And there’s more. When Reagan got elected (and I have to think Mitch is crazy for Reagan, isn’t he the conservative’s John F. Kennedy?) the still-barely-publicly-political Springsteen kicked off his next show by calling it “pretty terrifying.” Once he decided to be a truly political figure he campaigned hard for John Kerry and Barack Obama! We could do this all night.

What sticks out to me as the transcendent theme in Springsteen’s work is his commitment to community – summed up so beautifully in “Long Walk Home,” just before the courthouse when his father tells him, “Son, we’re lucky in this town/it’s a beautiful place to be born/It just wraps its arms around ya/Nobody crowds ya, nobody goes it alone.” It’s that last line that makes all the difference: Nobody goes it alone. When you’re sick, it’s not the free market that decides what treatment you deserve, it’s the humanity of your neighbors, and their recognition of the value of your humanity. Remember when Chris Christie declared how he parted ways with Springsteen when it came to, “Nobody wins unless everybody wins”? An amazing position to take, given that the phrase — and the belief it encapsulates — is the philosophical headwaters of Springsteen’s entire career. And yet there it is.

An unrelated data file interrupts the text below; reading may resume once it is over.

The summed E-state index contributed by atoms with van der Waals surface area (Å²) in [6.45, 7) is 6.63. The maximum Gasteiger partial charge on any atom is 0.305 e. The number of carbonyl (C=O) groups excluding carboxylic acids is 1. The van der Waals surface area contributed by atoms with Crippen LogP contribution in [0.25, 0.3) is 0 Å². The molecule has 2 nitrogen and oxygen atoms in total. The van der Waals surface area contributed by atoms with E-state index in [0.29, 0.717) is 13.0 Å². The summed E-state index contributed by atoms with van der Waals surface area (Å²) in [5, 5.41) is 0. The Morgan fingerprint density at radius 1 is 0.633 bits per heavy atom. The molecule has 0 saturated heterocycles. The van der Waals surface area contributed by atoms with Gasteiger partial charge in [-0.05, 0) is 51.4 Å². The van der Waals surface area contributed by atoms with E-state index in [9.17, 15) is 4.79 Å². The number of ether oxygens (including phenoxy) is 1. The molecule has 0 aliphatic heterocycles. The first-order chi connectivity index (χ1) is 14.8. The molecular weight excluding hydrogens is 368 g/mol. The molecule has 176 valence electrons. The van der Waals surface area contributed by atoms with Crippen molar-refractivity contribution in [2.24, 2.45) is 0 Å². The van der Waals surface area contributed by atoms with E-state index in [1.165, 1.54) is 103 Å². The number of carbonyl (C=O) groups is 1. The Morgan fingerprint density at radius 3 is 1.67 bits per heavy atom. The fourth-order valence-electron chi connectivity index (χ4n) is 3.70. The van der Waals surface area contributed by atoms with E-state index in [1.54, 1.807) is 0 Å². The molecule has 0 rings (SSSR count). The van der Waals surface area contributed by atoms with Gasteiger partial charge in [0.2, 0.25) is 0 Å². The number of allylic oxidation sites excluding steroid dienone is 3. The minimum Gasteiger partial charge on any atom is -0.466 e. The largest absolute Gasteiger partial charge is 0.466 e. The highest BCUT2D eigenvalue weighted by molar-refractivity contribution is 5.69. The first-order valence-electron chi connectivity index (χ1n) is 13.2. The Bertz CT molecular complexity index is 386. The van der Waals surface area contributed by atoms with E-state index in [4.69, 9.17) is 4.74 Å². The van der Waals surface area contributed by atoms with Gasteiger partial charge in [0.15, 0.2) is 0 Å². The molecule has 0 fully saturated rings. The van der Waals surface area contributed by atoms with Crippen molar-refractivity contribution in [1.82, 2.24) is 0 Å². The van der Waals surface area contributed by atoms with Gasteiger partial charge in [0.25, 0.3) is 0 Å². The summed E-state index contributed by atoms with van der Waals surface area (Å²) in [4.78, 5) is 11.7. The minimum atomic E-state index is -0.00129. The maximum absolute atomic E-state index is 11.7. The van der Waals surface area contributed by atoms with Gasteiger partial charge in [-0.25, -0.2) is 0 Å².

Mitch, I’m glad you like Springsteen. He’s a terrific musician. He’s a great storyteller and a stirring voice for old-fashioned liberalism. How you can sit still for that last part, given everything else you seem to believe, puzzles me. Nearly as much as your subtle-but-yet-unignorable assertion that “Prove it All Night” is a kind of Ayn Rand-like lecture to ne’er-do-wells and losers who didn’t have the courage to “want it, take it and pay the price.” I suppose you could read it like that. It’s relaively easy. But only if you ignore 90 percent of his other songs. And that takes way more than all night.